It works flawlessly in my tests with a Nexus 5 and HP Chromebook 14. There may be some bugs crawling around with some device configurations, however. If you run into any issues, head to the Chrome help page for support, where you may be able to have a Hangouts chat with a Google device expert.
Interestingly, enough even though you supposedly need to have your phone unlocked for this to work, I was able to sign on to my Chromebook using Smart Lock with my phone in standby. It could be just one of those inconsistencies that pops up with a new feature, so your experience may differ.
This type of security setting is far more convenient than a password and it's great to see Google working to make password management as painless as possible. Smart Lock's also another step towards tying Chrome and Android closer together, along with all those new Android apps that run on Chrome.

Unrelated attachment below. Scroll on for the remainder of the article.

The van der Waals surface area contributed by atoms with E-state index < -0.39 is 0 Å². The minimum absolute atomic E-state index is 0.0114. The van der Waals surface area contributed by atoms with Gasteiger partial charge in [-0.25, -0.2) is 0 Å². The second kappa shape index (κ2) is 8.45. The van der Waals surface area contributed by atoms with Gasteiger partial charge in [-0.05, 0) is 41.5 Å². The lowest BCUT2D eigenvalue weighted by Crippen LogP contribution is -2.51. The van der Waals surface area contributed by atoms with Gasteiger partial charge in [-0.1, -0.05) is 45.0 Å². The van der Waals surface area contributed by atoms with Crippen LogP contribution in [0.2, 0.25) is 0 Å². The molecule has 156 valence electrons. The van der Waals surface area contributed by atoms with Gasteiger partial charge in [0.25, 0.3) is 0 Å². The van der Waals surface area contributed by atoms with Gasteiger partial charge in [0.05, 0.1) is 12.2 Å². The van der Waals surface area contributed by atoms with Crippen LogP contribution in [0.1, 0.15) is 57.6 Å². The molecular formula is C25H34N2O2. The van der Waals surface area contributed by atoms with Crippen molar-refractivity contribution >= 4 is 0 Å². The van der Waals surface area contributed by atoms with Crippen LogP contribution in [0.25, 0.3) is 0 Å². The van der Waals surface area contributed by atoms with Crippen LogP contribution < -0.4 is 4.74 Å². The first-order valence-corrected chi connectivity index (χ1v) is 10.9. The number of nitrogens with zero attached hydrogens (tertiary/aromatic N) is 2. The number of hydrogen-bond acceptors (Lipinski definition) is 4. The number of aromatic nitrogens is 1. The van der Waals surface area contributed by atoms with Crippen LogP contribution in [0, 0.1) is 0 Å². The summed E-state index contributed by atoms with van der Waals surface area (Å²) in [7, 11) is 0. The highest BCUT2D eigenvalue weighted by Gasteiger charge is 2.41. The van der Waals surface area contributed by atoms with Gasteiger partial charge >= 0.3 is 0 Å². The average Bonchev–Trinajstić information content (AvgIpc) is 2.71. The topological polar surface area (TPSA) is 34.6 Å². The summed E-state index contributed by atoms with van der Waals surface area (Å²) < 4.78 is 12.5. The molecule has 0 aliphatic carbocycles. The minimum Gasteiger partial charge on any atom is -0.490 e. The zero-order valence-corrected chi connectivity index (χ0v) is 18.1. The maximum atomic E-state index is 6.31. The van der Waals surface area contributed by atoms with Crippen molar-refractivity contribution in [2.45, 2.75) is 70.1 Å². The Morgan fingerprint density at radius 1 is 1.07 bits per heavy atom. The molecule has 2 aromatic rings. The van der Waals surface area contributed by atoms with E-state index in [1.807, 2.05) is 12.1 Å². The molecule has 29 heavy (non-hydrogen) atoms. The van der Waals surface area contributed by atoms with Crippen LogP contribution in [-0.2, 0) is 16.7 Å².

Google just keeps on giving Android users more reasons to consider jumping on the red-hot Chromebook bandwagon.
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